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El Niño threatens African supply-chain continuity

| Supply chain

The risk to Sub-Saharan Africa supply chains heightened as countries in the region battle with food shortages caused by extreme weather conditions while also trying to cope with the impact of low commodity prices and China’s slowing growth.

South Africa and Ethiopia in particular are struggling to cope with the prolonged drought caused by El Niño. These adverse weather systems are having inevitable implications for the agricultural industry’s output in Sub-Saharan Africa.

South Africa in particular has seen output of white maize fall by 31% this year due to the effects of El Niño. To cope with this disruption to production, the country will have to import 3,8m tonnes of maize that will place increased strain on the country’s foreign exchange reserves.

In addition, the risk of floods and landslides damaging the infrastructure in certain parts of the region further threatens supply chain and business continuity in the region. 

The impact of adverse weather conditions is compounded by economic headwinds facing the region. Sub Saharan Africa’s largest economies are dependent on commodity exports to China. With commodity prices remaining persistently low and China’s growth slowing, these put stress on businesses and supply chains in the region.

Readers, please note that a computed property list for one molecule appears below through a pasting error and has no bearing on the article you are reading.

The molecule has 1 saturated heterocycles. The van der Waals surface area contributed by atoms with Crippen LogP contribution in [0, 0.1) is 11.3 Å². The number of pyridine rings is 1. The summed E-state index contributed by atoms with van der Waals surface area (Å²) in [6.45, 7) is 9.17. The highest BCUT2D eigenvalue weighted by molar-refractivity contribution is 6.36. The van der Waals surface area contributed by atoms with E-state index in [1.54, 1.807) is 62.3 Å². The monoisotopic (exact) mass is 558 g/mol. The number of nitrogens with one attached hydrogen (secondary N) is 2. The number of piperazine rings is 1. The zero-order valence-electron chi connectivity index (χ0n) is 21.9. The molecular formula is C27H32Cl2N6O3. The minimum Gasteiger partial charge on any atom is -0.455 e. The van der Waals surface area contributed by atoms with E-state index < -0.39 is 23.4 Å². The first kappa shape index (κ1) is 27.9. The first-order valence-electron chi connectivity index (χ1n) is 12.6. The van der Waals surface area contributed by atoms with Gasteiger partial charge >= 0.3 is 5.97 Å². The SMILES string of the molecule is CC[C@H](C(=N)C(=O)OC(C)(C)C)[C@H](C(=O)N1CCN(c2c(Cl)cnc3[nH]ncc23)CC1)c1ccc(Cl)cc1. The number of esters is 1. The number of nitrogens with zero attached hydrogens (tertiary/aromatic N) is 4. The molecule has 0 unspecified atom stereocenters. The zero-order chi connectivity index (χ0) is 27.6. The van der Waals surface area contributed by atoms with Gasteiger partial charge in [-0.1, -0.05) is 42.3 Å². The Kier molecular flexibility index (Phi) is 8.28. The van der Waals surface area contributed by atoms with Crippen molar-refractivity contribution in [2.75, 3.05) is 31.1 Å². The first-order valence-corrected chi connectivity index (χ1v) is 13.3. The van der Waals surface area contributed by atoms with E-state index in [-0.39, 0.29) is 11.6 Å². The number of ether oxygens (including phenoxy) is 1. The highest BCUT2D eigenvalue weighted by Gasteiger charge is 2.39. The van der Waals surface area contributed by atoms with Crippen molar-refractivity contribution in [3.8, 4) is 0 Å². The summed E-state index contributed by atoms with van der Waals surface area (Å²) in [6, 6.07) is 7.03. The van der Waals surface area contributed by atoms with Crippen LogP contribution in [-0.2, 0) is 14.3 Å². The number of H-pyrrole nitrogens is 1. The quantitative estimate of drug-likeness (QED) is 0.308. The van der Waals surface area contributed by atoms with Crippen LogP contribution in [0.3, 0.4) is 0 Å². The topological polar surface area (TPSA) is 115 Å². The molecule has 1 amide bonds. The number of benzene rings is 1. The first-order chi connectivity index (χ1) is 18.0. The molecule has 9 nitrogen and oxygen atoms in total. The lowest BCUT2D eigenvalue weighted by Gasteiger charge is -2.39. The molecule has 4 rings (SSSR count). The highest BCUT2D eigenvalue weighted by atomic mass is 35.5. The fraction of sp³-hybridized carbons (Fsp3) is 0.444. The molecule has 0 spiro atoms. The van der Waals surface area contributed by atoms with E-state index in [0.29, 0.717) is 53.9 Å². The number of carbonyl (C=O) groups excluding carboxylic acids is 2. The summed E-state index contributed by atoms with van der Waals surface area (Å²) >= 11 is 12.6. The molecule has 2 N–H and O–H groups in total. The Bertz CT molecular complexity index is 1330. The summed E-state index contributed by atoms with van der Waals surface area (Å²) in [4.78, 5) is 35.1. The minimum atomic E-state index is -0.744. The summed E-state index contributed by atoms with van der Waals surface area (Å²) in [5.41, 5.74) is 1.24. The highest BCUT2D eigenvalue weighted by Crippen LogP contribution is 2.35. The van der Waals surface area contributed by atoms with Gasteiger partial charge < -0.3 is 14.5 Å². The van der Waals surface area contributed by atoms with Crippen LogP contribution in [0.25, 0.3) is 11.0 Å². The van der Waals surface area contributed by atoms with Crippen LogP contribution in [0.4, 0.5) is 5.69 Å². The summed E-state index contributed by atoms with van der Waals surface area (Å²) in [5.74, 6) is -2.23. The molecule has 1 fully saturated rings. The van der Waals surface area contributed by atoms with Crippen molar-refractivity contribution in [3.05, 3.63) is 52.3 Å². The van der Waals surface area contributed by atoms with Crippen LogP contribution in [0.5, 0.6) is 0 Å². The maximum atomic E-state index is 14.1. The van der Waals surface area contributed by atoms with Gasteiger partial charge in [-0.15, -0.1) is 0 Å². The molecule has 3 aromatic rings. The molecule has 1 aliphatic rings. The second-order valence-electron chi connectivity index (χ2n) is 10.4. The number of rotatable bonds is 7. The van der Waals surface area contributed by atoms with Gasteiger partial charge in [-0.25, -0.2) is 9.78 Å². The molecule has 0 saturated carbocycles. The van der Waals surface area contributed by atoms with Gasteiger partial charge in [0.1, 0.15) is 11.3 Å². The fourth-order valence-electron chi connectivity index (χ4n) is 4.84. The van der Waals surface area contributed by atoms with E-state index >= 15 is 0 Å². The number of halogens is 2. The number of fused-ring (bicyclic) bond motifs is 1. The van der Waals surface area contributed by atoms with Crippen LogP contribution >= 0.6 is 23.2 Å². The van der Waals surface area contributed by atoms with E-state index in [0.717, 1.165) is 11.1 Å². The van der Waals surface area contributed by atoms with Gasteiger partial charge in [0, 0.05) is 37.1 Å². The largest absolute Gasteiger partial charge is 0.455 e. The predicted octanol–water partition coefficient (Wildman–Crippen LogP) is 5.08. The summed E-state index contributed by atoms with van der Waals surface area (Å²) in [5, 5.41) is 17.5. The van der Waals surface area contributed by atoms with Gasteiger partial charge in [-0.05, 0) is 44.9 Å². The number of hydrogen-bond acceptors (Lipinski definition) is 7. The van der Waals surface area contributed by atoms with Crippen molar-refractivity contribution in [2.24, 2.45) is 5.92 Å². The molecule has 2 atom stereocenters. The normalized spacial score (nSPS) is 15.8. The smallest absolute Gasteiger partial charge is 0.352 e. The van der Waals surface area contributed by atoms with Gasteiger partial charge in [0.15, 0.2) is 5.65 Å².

Globally, supply-chain risk rose for the second consecutive quarter to the highest recorded level in a first quarter since records began in 1995. Natural disasters are contributing to heightened supply chain risk in other parts of the world as well. However, the extent of disruption to supply chain activity is determined by a country’s capacity to cope with such damage. Despite a 6,4-magnitude earthquake in Taiwan and a 5,8 magnitude quake in Japan, manufacturers in both countries were able to swiftly resume production, using stock reserves to plug any gaps.

 “The latest risk index shows that regardless of international political relations, supply-chain activity will always be exposed to the threat of natural disasters and extreme weather. The effect of drought on South Africa and the Sub-Saharan African region has quantified this in recent months.

“A fundamental step in sustaining a resilient supply chain is identifying areas of risk, and establishing precautions that work to minimise the disruption caused. The experience of businesses in Japan and Taiwan reflect how the magnitude of disruption was overcome effectively,” says Andre Coetzee, managing director of the Chartered Institute of Procurement & Supply (CIPS) Africa.

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